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Re: “The Saga of the Downtown Motor Hotel

You should read things more carefully Karlito.

I suggested they rehab the building as-is for low-income housing and build more on a nearby lot. That is still In My Back Yard. I reiterate, once again, we are not opposed to low income housing. It is the poor design and cheap quality of the project we are opposing. Segregating the poor and warehousing them in cheap buildings seems much more heartless to me than what we are suggesting...quality housing, integration, respect for history.

And yes, where are the renderings of the proposed structure? We have repeatedly asked to see scale drawings in relationship to the existing neighborhood and the developer refuses to show us any. All we have seen are elevation line drawings...a 4 story shoebox that does, indeed, tower over the surrounding buildings.

As for the 4th Ave Underpass project, that has nothing to do with this!
But since you brought it up, we are so proud of that project. It involved and represents over 7,000 Tucson citizens and was a positive, fun addition to our city. And yes, we did get paid to do that project. We worked for over two years to bring that to fruition and trust me, the pay was more along the lines of a labor of love than a get rich quick scheme.


4 likes, 1 dislike
Posted by GSP on 11/07/2014 at 10:03 AM

Re: “The Saga of the Downtown Motor Hotel

Just to be clear, this is not a NIMBY issue.

We have repeatedly pointed out that there are numerous vacant sites in the area that would better suit this development. What we object to is the destruction of a building by the renowned Tucson architect, Josias Joesler, and the architecture of segregation that will replace it. This is a high density tower that will warehouse the poor and not integrate them into the fabric of our neighborhood in any way. This is too much building for the site. It is out of scale with the surrounding historic district, will loom over and look down on neighboring properties.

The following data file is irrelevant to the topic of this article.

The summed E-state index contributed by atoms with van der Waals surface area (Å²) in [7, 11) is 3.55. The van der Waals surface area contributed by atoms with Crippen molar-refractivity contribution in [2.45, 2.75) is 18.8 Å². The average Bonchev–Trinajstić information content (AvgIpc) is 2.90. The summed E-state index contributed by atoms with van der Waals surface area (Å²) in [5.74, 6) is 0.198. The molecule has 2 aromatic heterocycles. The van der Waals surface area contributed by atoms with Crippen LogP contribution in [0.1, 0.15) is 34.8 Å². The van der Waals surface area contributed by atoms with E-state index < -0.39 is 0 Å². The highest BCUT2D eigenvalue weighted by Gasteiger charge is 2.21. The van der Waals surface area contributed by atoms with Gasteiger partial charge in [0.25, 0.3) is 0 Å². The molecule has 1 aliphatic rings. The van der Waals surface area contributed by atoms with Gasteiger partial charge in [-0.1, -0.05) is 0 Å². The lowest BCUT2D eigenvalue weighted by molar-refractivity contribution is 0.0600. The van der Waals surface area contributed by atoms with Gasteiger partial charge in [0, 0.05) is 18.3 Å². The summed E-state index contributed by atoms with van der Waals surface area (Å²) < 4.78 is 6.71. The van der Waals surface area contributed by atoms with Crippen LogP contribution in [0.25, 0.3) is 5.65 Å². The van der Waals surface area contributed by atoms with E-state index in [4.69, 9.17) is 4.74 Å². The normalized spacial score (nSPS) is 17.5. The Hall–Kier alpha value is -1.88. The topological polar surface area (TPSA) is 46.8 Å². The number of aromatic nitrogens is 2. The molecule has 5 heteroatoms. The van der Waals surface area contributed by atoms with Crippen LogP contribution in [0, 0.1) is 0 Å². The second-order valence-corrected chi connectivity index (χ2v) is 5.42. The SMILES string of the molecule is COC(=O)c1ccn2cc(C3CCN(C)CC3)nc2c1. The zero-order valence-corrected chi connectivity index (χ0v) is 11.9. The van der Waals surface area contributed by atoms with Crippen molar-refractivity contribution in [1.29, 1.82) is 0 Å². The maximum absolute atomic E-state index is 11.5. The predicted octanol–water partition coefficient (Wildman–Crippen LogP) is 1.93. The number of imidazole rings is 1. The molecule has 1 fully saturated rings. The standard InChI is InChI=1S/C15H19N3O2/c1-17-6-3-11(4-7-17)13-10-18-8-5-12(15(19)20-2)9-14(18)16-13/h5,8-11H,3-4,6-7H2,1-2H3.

If a historic property like this were in any progressive city, such as Austin or Portland, those places would be working hard to save and rehab a building like this. Once again, the shortsighted Tucson Office of Historic Preservation has sold out our heritage to the highest bidder, and we all lose.

David Wohl is misinformed. This IS an out of town, for-profit developer [Bethel Development Inc., Ohio] that has coupled with Compass Affordable Housing in an attempt to appear noble - the wolf in sheep's clothing. There are huge tax incentives and federal dollars that will bankroll the developer now and into the future. Also, only the front building and sign will be saved, not the majority of the structure. The developer has also done a good job of misinforming the community as to who will actually live here. They initially touted this as housing for veterans, but when questioned further it is simply low-income housing. They can't guarantee that a single vet will even end up there as it will be open to all low-income residents, and that includes students.

We champion good development and encourage Bethel and Compass to look at better designed, more integrated alternatives. It can help make our city more diverse and a better place to live for everyone. Why not rehab the building as-is for low-income? Build another smaller unit nearby? That way everyone would win...the developer would be looked at as someone helping to save our architectural heritage AND helping with low-income housing. People would be better integrated.

There are millions of dollars in play here, spend a few thousand more and make this better.

As is, this is not good, noble development. This is architecture of destruction and despair. It hurts our neighborhoods, engenders poor development, and ultimately, belittles and segregates the lives of those the developer is claiming to help.

Gary Patch

10 likes, 1 dislike
Posted by GSP on 11/05/2014 at 10:32 AM

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